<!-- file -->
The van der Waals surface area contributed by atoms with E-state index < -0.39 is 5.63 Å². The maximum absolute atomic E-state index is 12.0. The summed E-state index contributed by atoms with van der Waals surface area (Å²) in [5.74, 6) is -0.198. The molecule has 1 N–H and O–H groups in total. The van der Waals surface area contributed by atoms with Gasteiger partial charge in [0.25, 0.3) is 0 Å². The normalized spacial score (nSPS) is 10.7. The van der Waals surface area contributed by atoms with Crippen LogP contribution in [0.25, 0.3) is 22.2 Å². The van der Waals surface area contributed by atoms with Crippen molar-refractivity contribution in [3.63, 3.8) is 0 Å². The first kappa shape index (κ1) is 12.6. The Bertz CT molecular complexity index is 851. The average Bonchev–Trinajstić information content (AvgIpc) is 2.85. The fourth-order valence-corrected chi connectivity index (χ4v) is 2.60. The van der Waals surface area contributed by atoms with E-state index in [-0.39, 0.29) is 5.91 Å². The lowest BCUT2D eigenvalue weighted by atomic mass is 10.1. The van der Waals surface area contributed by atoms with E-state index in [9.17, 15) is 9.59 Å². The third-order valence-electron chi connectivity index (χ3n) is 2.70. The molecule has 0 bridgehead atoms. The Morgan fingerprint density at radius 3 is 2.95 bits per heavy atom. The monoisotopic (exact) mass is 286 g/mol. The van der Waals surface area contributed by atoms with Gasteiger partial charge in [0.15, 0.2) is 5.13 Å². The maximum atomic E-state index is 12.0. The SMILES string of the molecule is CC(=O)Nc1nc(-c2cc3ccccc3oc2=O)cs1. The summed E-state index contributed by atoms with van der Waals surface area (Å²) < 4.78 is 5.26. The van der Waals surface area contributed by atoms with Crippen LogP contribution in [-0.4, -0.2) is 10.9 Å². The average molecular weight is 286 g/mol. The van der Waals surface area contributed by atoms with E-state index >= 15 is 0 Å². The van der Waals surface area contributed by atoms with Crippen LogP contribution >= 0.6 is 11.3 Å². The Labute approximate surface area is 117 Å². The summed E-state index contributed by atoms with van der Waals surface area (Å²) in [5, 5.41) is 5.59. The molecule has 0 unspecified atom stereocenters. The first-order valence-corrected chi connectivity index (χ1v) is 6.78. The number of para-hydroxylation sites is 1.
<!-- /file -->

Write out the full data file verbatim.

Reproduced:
The van der Waals surface area contributed by atoms with E-state index < -0.39 is 5.63 Å². The maximum absolute atomic E-state index is 12.0. The summed E-state index contributed by atoms with van der Waals surface area (Å²) in [5.74, 6) is -0.198. The molecule has 1 N–H and O–H groups in total. The van der Waals surface area contributed by atoms with Gasteiger partial charge in [0.25, 0.3) is 0 Å². The normalized spacial score (nSPS) is 10.7. The van der Waals surface area contributed by atoms with Crippen LogP contribution in [0.25, 0.3) is 22.2 Å². The van der Waals surface area contributed by atoms with Crippen molar-refractivity contribution in [3.63, 3.8) is 0 Å². The first kappa shape index (κ1) is 12.6. The Bertz CT molecular complexity index is 851. The average Bonchev–Trinajstić information content (AvgIpc) is 2.85. The fourth-order valence-corrected chi connectivity index (χ4v) is 2.60. The van der Waals surface area contributed by atoms with E-state index in [-0.39, 0.29) is 5.91 Å². The lowest BCUT2D eigenvalue weighted by atomic mass is 10.1. The van der Waals surface area contributed by atoms with E-state index in [9.17, 15) is 9.59 Å². The third-order valence-electron chi connectivity index (χ3n) is 2.70. The molecule has 0 bridgehead atoms. The Morgan fingerprint density at radius 3 is 2.95 bits per heavy atom. The monoisotopic (exact) mass is 286 g/mol. The van der Waals surface area contributed by atoms with Gasteiger partial charge in [0.15, 0.2) is 5.13 Å². The maximum atomic E-state index is 12.0. The SMILES string of the molecule is CC(=O)Nc1nc(-c2cc3ccccc3oc2=O)cs1. The summed E-state index contributed by atoms with van der Waals surface area (Å²) < 4.78 is 5.26. The van der Waals surface area contributed by atoms with Crippen LogP contribution in [-0.4, -0.2) is 10.9 Å². The average molecular weight is 286 g/mol. The van der Waals surface area contributed by atoms with E-state index >= 15 is 0 Å². The van der Waals surface area contributed by atoms with Crippen LogP contribution >= 0.6 is 11.3 Å². The Labute approximate surface area is 117 Å². The summed E-state index contributed by atoms with van der Waals surface area (Å²) in [5, 5.41) is 5.59. The molecule has 0 unspecified atom stereocenters. The first-order valence-corrected chi connectivity index (χ1v) is 6.78. The number of para-hydroxylation sites is 1.